To give you an example of an adaptation to climate change, just upriver is Cap-Saint-Jacques nature park, where an ambitious natural infrastructure project is being carried out.
Thanks to a partnership between federal, provincial, and municipal governments, this new infrastructure will both protect rare wetlands and help create a natural buffer zone to protect the communities downstream to better withstand spring floods.
Back in 2019, our government committed $50 million to this project through the Disaster Mitigation and Adaptation Fund.
Our government is making record new investments under the Disaster Mitigation and Adaptation Fund, to the tune of $3.4 billion nationwide, effectively tripling spending in previous years, because these disasters are becoming more frequent with climate change.
To date, eleven projects in Quebec alone have been approved for funding under this program.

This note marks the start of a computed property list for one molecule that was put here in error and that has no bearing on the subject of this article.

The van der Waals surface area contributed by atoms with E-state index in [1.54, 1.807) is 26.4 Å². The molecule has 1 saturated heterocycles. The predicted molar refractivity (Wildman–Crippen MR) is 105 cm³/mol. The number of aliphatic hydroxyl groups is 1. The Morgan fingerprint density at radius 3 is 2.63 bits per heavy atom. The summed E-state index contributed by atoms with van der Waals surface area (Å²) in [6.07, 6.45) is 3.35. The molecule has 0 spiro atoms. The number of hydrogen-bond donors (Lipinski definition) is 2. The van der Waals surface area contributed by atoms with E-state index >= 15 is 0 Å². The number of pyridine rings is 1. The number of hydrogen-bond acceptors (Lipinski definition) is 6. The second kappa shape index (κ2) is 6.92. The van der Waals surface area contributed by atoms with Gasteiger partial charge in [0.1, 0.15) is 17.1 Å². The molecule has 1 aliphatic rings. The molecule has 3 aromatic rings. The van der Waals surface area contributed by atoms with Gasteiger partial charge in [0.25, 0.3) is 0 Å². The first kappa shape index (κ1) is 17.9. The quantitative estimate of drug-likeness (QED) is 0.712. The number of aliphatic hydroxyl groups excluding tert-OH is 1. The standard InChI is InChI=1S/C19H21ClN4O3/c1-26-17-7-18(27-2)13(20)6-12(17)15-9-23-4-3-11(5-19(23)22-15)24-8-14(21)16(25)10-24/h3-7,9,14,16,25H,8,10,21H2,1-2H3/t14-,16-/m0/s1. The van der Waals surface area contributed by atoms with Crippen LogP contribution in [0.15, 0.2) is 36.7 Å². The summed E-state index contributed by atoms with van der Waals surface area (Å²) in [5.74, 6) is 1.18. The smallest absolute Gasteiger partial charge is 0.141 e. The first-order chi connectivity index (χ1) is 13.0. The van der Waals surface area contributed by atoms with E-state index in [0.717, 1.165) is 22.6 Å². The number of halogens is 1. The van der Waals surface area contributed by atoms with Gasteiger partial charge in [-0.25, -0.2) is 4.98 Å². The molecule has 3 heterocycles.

Our Disaster Mitigation and Adaptation Fund is supporting projects from Taber, Alberta, to the Cowichan Tribes in Duncan, BC; from Windsor, Ontario, to Windsor, Nova Scotia.
These projects are helping communities become more climate resilient by helping them prepare for and withstand the impacts of natural disasters.
Right now, with Manitoba once again threatened by spring flooding, we are reminded of the importance of forward-looking and cost‑saving preparations to protect our communities and our economy.
But this is only one important example of a situation that clearly demonstrates the need for a climate change adaptation strategy.